Everybody is lying. The need to lie is paramount, because misguided policies have undermined the finance of healthcare. Several groups of rats have been feeding on healthcare for profit and votes for decades. But, like all of these schemes, economic imbalances eventually come home to roost. The healthcare chicken has turned into a vulture.
The biggest lie has been tacitly or directly supported by both parties. What started as a compassionate and civic minded effort to supply healthcare to the poor has morphed into a colossal empire that is a black hole for money and political influence. As the lure of money has increased, political influence has directed hundreds of billions to special interests such as trial lawyers, health insurance companies, drug manufacturers, device manufacturers and medical providers. It has also been a bonanza for ambitious politicians. The overall effect has been to drive up the cost of healthcare way beyond the actual cost of the care provided.
All of this money had to come from somewhere. As politicians ran out of ways to raise medical taxes, cost shifting to private insurance buyers has been a major source of new revenue for the past two decades. But like all things, this scheme has its costs. The cost is rising private health insurance premiums that are continuing to accelerate. Each year, more marginal private insurance buyers drop out and the problem gets progressively worse. The biggest lie is that Medicare, Medicaid, and welfare healthcare are "fully funded."
The healthcare debate is highly partisan, extensively covered, but it sheds very little light on the Problem. The Problem is that we have a healthcare system that is controlled by special interests that cannot be funded in its current form. Our current health system is on the verge of financial collapse without major new funding and aggressive cost reduction.
The Democrat lie is that we "must cover" 47 million uninsured through a greater public effort. In a sense, they mean to retain and ultimately nationalize some form of the current system while "improving coverage" and "reducing cost." As you read the Democrat proposals, the certainty is major new taxes and aggressive cost reduction. The route to new revenues is mandated insurance coverage along with surtaxes and penalties...big new direct or indirect taxes no matter how you spin it. Aggressive cost reduction will be achieved by "medical review boards" that determine allowed care. This could become truly draconian as the financial stress on healthcare becomes more evident.
The Republican lie is that private insurance with some patches on the current system is workable. Except for the ususal hits for tort reform, there is very little substance in Republican proposals. The Republican role is simply to oppose Democrat proposals by pointing obvious shortcomings, and playing on the fears that voters may "lose their health insurance or doctors." In fact, people are going to lose their current healthcare, because it is being priced out of their reach. The Republicans give no voice for this issue...shame on them. As with the Democrats, they are also beholden to the campaign funding provided by special interests.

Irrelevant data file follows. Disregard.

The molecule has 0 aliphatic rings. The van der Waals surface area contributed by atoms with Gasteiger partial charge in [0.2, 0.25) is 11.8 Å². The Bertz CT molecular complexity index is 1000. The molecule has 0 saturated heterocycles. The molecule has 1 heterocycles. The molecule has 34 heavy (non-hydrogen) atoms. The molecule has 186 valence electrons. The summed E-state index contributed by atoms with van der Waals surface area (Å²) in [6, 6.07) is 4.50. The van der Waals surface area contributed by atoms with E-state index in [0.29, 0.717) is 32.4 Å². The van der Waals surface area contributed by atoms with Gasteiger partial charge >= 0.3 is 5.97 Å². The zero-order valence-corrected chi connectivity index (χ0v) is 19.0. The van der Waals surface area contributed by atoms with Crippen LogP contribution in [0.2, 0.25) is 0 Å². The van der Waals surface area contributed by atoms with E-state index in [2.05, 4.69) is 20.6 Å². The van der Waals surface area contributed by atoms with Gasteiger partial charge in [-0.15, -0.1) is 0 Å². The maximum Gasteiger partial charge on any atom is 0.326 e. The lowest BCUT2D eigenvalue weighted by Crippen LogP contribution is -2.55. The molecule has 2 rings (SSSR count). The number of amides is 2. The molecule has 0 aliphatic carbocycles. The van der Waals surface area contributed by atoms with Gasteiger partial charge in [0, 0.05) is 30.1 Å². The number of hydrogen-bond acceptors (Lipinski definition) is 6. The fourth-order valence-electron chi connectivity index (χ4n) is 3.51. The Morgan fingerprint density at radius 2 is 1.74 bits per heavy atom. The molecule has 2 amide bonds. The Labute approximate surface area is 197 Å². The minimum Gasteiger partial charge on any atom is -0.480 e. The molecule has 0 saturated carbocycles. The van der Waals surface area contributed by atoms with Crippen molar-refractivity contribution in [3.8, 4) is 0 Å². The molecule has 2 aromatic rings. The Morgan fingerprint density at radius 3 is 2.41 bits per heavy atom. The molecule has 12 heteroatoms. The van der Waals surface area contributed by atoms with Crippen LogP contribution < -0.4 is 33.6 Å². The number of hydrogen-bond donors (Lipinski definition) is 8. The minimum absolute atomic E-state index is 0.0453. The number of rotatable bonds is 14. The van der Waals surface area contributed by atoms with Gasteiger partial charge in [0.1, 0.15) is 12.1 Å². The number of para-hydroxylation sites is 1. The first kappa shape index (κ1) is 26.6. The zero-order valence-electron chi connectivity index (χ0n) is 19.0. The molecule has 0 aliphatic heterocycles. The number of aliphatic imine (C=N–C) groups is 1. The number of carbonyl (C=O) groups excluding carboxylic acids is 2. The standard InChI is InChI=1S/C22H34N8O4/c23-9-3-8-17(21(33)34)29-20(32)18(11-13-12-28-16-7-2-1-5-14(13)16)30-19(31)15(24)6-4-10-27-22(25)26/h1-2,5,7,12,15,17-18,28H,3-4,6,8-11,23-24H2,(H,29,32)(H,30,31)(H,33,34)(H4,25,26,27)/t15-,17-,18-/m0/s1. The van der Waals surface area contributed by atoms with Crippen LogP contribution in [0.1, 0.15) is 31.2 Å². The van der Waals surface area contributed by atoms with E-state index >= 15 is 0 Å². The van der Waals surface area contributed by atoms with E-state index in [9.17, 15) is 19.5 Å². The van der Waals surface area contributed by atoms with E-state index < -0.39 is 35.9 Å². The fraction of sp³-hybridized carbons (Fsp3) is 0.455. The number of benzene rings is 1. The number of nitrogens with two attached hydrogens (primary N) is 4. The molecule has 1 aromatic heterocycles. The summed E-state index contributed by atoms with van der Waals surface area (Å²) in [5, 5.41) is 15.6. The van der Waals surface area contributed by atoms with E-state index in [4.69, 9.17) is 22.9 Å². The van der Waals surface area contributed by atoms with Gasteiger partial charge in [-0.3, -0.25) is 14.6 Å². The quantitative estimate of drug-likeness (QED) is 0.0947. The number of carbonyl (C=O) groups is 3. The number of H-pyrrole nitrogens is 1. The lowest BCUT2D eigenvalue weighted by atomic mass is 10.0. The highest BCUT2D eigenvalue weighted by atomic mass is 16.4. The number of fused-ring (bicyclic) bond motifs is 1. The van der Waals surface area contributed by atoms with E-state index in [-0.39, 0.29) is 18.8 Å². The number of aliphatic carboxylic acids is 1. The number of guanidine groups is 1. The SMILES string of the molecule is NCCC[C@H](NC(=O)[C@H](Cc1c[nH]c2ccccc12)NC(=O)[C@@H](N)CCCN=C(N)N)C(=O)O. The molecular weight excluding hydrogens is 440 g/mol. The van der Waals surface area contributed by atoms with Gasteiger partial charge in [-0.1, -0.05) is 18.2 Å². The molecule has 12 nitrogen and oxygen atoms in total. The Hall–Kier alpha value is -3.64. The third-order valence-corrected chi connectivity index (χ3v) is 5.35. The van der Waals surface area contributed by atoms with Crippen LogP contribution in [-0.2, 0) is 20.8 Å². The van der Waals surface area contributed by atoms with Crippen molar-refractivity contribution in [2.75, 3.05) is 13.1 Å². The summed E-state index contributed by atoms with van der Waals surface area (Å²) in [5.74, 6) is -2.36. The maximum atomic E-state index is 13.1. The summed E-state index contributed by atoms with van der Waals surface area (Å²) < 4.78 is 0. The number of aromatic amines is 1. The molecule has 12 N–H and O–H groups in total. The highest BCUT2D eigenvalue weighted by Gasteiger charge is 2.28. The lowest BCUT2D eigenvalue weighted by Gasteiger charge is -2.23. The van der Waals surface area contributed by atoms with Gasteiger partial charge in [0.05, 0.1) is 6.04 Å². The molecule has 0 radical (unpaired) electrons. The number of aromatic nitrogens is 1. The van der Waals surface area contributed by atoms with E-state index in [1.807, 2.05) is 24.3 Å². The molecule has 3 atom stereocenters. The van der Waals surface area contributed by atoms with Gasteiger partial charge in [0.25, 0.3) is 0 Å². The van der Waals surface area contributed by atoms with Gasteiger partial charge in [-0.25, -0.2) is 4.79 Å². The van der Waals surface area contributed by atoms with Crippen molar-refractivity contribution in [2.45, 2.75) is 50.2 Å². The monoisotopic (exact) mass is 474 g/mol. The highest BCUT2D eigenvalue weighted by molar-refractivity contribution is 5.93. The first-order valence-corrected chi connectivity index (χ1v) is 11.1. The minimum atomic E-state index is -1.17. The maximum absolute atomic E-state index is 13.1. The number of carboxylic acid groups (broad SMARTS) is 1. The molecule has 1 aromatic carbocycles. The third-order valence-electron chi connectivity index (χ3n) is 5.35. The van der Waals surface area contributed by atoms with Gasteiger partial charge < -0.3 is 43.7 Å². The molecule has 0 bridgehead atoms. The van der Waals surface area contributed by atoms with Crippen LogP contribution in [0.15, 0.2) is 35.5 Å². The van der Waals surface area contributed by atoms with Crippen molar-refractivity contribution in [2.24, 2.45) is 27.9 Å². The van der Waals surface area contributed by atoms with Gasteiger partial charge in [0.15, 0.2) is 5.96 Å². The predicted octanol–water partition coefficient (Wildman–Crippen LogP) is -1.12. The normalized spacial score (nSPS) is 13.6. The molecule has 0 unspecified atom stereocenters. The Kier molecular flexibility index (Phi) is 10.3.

Both parties are lying (or blind) about the viability of our health care system without cost reform. Enormus public pressure is needed, because neither party wants to shut off the money spigot from special interests. The real debate should be over public vs. private healthcare. But it needs to be an honest debate that gives full weight to the ways to legitimately reduce costs. Mandates and reduction of reimbursements ultimately damage the availability and quality of healthcare. Voters are right to fear this outcome. Health Savings Accounts are of little value if competitive pricing is unavailable.
In my view, the thrust of the debate (such as it is) is completely wrong. Both parties are working to drive people into private or public insurance. We should be doing the reverse. Routine medical care should be paid by individual patients except for the poorest Americans. Catastropic health insurance (say $10,000 deductible) should be available nationally. This scheme would probably reduce the paperwork volume by 80% and reduce overall health insurance premiums by a similar amount. I would think a real reduction in health care costs of 30+% would result from this one change. There are many other changes that make sense.